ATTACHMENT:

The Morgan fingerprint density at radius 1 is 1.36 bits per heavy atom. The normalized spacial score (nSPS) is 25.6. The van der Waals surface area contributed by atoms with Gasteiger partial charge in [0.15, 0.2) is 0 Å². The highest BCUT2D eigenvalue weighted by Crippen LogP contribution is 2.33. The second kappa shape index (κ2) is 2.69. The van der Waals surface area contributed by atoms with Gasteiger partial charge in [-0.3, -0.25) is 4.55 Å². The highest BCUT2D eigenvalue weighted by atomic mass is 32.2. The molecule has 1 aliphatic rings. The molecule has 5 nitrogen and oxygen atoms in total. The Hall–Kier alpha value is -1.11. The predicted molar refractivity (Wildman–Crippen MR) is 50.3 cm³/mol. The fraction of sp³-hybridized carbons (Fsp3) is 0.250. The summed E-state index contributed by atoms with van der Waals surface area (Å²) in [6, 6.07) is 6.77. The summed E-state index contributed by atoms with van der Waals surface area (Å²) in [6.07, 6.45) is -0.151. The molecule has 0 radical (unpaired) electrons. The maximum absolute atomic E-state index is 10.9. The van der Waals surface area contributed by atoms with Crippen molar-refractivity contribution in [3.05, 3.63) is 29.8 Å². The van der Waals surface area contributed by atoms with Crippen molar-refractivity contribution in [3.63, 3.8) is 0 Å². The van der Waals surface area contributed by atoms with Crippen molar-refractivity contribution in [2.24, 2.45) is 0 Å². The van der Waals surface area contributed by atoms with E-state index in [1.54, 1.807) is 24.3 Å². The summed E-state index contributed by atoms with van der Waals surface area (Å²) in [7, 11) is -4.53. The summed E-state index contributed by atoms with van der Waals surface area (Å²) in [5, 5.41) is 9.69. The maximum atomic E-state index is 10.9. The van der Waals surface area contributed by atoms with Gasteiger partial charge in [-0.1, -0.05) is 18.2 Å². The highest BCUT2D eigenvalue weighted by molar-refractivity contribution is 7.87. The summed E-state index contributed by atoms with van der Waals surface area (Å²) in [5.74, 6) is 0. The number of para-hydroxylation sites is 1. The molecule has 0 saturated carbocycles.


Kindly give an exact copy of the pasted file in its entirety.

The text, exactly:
The Morgan fingerprint density at radius 1 is 1.36 bits per heavy atom. The normalized spacial score (nSPS) is 25.6. The van der Waals surface area contributed by atoms with Gasteiger partial charge in [0.15, 0.2) is 0 Å². The highest BCUT2D eigenvalue weighted by Crippen LogP contribution is 2.33. The second kappa shape index (κ2) is 2.69. The van der Waals surface area contributed by atoms with Gasteiger partial charge in [-0.3, -0.25) is 4.55 Å². The highest BCUT2D eigenvalue weighted by atomic mass is 32.2. The molecule has 1 aliphatic rings. The molecule has 5 nitrogen and oxygen atoms in total. The Hall–Kier alpha value is -1.11. The predicted molar refractivity (Wildman–Crippen MR) is 50.3 cm³/mol. The fraction of sp³-hybridized carbons (Fsp3) is 0.250. The summed E-state index contributed by atoms with van der Waals surface area (Å²) in [6, 6.07) is 6.77. The summed E-state index contributed by atoms with van der Waals surface area (Å²) in [6.07, 6.45) is -0.151. The molecule has 0 radical (unpaired) electrons. The maximum absolute atomic E-state index is 10.9. The van der Waals surface area contributed by atoms with Crippen molar-refractivity contribution in [3.05, 3.63) is 29.8 Å². The van der Waals surface area contributed by atoms with Crippen molar-refractivity contribution in [3.63, 3.8) is 0 Å². The van der Waals surface area contributed by atoms with Crippen molar-refractivity contribution in [2.24, 2.45) is 0 Å². The van der Waals surface area contributed by atoms with E-state index in [1.54, 1.807) is 24.3 Å². The summed E-state index contributed by atoms with van der Waals surface area (Å²) in [7, 11) is -4.53. The summed E-state index contributed by atoms with van der Waals surface area (Å²) in [5, 5.41) is 9.69. The maximum atomic E-state index is 10.9. The van der Waals surface area contributed by atoms with Gasteiger partial charge in [-0.1, -0.05) is 18.2 Å². The highest BCUT2D eigenvalue weighted by molar-refractivity contribution is 7.87. The summed E-state index contributed by atoms with van der Waals surface area (Å²) in [5.74, 6) is 0. The number of para-hydroxylation sites is 1. The molecule has 0 saturated carbocycles.